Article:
Clubs Vermillion Lions Club
There were 43 members and guests present for the May 4 Vermillion Lions Club meeting. Items of business included a presentation by Young Moore on behalf of the Dakota Senior Meals. He presented an appreciation certificate to Lions President Julie Potter for the club's assistance in delivering Meals on Wheels.
Julie gave a report of participation in the State Lions Club Mobile Screening Unit that was in Vermillion during the Pancake Days. A total of 78 adults and five children took advantage of the health-screening program which checks for sight, hearing, diabetes, and blood pressure problems.
Lion Jack Doyle, Pancake Days chair, reported that we served 891 persons during the April event. He pointed out that attendance has been steadily increasing and set a goal of 1,000 for the fall Pancake Days.
President Julie reported two donations made by the Vermillion Lions Club. A contribution was given to the Dance Marathon that raised over $15,000 for the Children's Miracle Network. The other donation was to help purchase a laptop computer for a young person with a major medical condition.
Lion Don Mitchell inducted the following new members: Mel Larson, David Massey, Sid Davis, Delvin Anderson, and Marlyn Harnois as Vermillion Lions.
Program Chairman Loren Carlson introduced John Schmit who is the program director for the Crazy Horse Memorial Foundation. Two national news clips of the mountain carving were shown. John described the present activity at the memorial and the addition of a new Orientation and Communication Center. Official dedication is May 27. He pointed out that just as the Mount Rushmore Memorial is a tribute to all of our nation's leaders, the Crazy Horse Memorial is a tribute to all Native Americans. If the two carvings were placed side by side, Mount Rushmore would be smaller than the head of Crazy Horse. The work on the mountain is continuous and has no completion date. Funding is 65 percent from visitor fees and 35 percent private donations.
The next Board of Directors meeting was May 11 at 7 a.m.
Vermillion Rotary Club
The importance of Vermillion as a site on the Lewis and Clark Expedition's trail was the subject of a presentation to Rotarians Tuesday noon by Jim Peterson of Vermillion, retired University of South Dakota professor and past president of the national Lewis and Clark Trail Heritage Foundation, Inc.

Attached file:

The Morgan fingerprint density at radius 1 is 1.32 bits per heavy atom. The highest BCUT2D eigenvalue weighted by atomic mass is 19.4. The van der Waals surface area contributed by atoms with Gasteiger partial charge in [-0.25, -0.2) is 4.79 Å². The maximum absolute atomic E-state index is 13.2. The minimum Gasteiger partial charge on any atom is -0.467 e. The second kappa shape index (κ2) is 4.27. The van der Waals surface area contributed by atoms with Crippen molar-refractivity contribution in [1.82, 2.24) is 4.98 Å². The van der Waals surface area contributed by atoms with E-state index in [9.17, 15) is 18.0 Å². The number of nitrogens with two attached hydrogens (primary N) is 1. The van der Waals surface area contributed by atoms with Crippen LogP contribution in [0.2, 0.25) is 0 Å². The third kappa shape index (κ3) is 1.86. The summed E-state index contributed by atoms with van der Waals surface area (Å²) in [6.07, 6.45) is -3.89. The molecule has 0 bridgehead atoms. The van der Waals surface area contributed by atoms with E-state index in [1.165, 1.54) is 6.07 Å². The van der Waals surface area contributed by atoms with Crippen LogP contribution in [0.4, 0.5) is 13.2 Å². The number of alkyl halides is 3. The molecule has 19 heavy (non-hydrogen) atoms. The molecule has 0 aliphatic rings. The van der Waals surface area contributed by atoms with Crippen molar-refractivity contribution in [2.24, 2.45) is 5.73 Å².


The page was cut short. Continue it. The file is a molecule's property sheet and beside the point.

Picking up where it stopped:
The 59-mile Yankton-to-Ponca stretch is the only portion of the Missouri River from the main-stem dams to the St. Louis area that is close to its natural state, said Peterson. This makes Vermillion a focal point for tourists, historians and television producers who want to see what the river "was really like" when Lewis and Clark went upriver in 1804. Peterson is called upon often to guide television camera crews on river trips in the area.
Besides the river itself, Peterson said that Spirit Mound, six miles north of Vermillion on Highway 19, is one of the few places we know today where Lewis and Clark actually stood, as their journals document. Campsites and other spots associated with the expedition have washed away, become inundated, or are otherwise not known because of the passage of years. Thus, Spirit Mound will likely be visited by many thousands of persons between now and the end of the Lewis and Clark Bicentennial in 2006.
Earlier Tuesday at Vermillion High School's awards event, Rotary president Randy Houska presented Melissa Rydell with the club's annual scholarship for study at USD.
Bills Watts from Florida was a guest at Rotary's weekly meeting at the Silver Dollar, and the club's past president, Bruce Smith, was presented with an award for his service to the organization.
USD Emeritus Club
The USD Emeritus Club met at noon on Wednesday, May 3 at the Silver Dollar Restaurant. The featured speaker was Dr. Sharon Andrews, associate professor of education at Augustana College, Sioux Falls. Dr. Andrews spoke about a computer technology grant that she is currently engaged in completing. This grant, which is being used to interest high school students in attending college and subsequently becoming teachers, involved three colleges and three high schools.
The grant, supported by AT&T, emphasized utilizing computers for disseminating information and for the completion of high school student projects. The college students involved in the grant activities served as mentor for the Native American high school students participating in the grant. Dr. Andrews addressed both advantages and disadvantages of the use of computers as a teaching tool and emphasized that students still respond best to face-to-face presentations.
Dr. Wayne Knutson presented a report on the progress of work in the Shakespeare Garden. It is expected that the task of erecting an iron fence and completing brickwork will begin in the near future. Sylvester Clifford and Allen Johnson were elected to continue serving as co-chairs for the group meeting. Knutson will continue as liaison between the group and personnel working on the Shakespeare Garden, and Allen Johnson will remain as the Emeritus Club representative on the University Planning committee.
This was the final meeting of the Emeritus Club for this academic year and meetings will resume again in September.